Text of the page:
By Adam Smith
Nothing says Fourth of July like standing in the sweltering heat around an open flame and cooking the flesh of a deceased animal.
It’s actually a lot more delicious than it sounds.
Yes, millions of Americans will fire up the old barbecue grill this afternoon as part of a time-honored Fourth of July tradition. It’s a tradition that males in particular take very seriously. Women may believe they can bake like Betty Crocker, but grilling — that’s man’s work.
Now before ladies start kicking off their heels and hurling them in my direction, I’m not trying to be a chauvinist swine. But men do not take their grilling duties lightly.
I’m one of them.
I earned my love of grilling honestly from my father, who also takes his grilling very seriously. Whether it be hamburgers, hot dogs, chicken, pork chops, ribs, steak or an entire Boston butt, the man is somewhat of a Picasso with charcoal.
And unlike Hank Hill of “King of Hill” fame, he cannot be bothered to cook with natural gas. A few years ago, we bought him a gas grill for Father’s Day. We pointed out the ease of operation and the fact he could cook without waiting for the coals to get just right.
To my knowledge, he has yet to use the gas grill.
I certainly understand his point of view, though I have recently been converted to the benefits of propane. However, there is something primal and more rewarding about building the perfect fire and cooking the perfect piece of meat on said fire.
I received my first gas grill last Christmas and burned through a tank of propane within the first three-to-four months. I generally use it once or twice a week because it’s quick and convenient. Turn on the gas, hit the button and voila! I’m ready to cook within a few short minutes.
Despite all the convenience of the gas grill, it’s really not the same. After years and years of eating meat loaded with carcinogens from lighter fluid and consumer charcoal, the food just doesn’t taste the same.
Cooking with gas also reduces the science of the whole process. Part of the magic of grilling with charcoal is it actually requires some semi-scientific logic. You’ve got to use the right amount of charcoal, the right kind of charcoal and you’ve got to know when the fire is just right.
If the fire’s too hot, you char the outside of the meat, while the inside stays raw. If the fire’s too cool, it could take 45 minutes to cook a simple hamburger.
For the advanced griller, there is the art of smoking a piece of meat. Smoking a piece of pork or chicken is actually my preferred way to cook, but it’s time consuming and the margin of error is far greater.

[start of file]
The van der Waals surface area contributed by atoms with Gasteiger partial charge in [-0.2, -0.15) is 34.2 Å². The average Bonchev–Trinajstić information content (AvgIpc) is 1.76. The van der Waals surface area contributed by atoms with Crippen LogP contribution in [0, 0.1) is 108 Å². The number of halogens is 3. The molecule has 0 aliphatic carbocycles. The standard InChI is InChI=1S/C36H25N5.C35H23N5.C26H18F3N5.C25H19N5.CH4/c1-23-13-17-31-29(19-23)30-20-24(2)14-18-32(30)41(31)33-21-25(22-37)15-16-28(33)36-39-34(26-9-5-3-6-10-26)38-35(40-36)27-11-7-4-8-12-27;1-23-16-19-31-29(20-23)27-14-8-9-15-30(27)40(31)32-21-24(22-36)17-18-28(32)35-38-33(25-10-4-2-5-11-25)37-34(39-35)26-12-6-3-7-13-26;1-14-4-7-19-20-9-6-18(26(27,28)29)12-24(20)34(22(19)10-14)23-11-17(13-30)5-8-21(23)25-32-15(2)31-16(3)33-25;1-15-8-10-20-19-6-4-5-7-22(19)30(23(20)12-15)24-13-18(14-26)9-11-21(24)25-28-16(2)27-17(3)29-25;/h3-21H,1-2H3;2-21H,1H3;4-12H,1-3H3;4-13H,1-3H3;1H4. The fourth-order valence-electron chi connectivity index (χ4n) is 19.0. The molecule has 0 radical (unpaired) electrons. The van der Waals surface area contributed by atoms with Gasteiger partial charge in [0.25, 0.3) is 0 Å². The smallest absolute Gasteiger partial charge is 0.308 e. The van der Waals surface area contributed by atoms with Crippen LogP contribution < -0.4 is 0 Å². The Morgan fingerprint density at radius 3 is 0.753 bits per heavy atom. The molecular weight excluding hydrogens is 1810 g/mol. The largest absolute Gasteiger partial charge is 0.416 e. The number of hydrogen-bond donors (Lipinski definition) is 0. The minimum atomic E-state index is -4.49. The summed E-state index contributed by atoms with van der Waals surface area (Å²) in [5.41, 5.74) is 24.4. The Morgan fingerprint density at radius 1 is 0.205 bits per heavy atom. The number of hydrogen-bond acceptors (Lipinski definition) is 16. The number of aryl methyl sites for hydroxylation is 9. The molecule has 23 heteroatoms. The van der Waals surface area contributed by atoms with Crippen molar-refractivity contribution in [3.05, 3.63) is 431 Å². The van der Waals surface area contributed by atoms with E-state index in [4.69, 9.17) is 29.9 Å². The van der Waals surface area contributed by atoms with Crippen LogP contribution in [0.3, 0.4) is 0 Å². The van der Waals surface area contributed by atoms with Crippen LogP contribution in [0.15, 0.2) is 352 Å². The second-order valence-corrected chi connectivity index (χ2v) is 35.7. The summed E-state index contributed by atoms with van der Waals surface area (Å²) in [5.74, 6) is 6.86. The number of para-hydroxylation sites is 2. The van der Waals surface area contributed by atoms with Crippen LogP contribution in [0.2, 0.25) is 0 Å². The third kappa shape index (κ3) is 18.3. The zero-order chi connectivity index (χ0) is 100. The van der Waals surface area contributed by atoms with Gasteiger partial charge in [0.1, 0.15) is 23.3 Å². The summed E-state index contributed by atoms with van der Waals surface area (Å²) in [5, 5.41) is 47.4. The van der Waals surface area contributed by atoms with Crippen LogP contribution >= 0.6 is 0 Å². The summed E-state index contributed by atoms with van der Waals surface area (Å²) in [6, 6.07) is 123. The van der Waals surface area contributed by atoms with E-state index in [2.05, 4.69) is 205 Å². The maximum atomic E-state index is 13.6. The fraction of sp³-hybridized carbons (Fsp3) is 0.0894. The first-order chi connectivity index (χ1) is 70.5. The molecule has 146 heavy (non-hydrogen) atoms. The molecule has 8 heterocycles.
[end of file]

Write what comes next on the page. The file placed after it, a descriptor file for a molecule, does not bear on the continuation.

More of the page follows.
I used to host large July Fourth parties and would always smoke a Boston butt or pork shoulder or some other large, semi-fatty pork monstrosity. Doing it right, however, means a ton of preparation.
For maximum flavor, I would often brine the meat for as long as 24 hours in a mixture of pineapple juice and a variety of spices. On the day of the actual cook, I would rise with the chickens and begin the arduous task of building the perfect fire.
When smoking, fire is everything. Most smokers have temperature gauges that range from “cool” to “ideal” to let the user know when the temperature inside is just right.
My roommate and I would sit in the blazing Birmingham sun listening to old 1960s and 1970s soul records, drinking cans and cans of American beer and keeping an eye on the temperature gauge of the smoker.
We had to be on standby to add more charcoal or hickory chunks, depending on the temperature. If the temperature dips too low, hickory chunks blaze quicker to add heat. Once the fire reignites, you’ve got to add more charcoal to keep the momentum going.
We also had to “mop” the meat to keep it moist every 45 minutes to an hour.
There is much science in the process, and beer, charcoal and hickory are only parts of the equation; smoking takes maximum patience and more than a little luck.
After six-to-eight hours, depending on the weight of the meat, you should be able to pull a delicacy out of the smoker worthy of any barbecue restaurant. And once you’ve sliced it or pulled it, you can stand back and watch your guests devour it in the course of 15 to 20 minutes.
After spending that long preparing it, it doesn’t seem right to watch it disappear so quickly, but that’s how it often goes. To increase your chance of leftovers, invite only vegetarians or make sure lunch or dinner is prepared at untraditional times, i.e. 4 p.m. or 11 p.m.
Whether you use charcoal or propane today, be safe around your grill and cook something worthy of your family’s praise. They’ll thank you for it.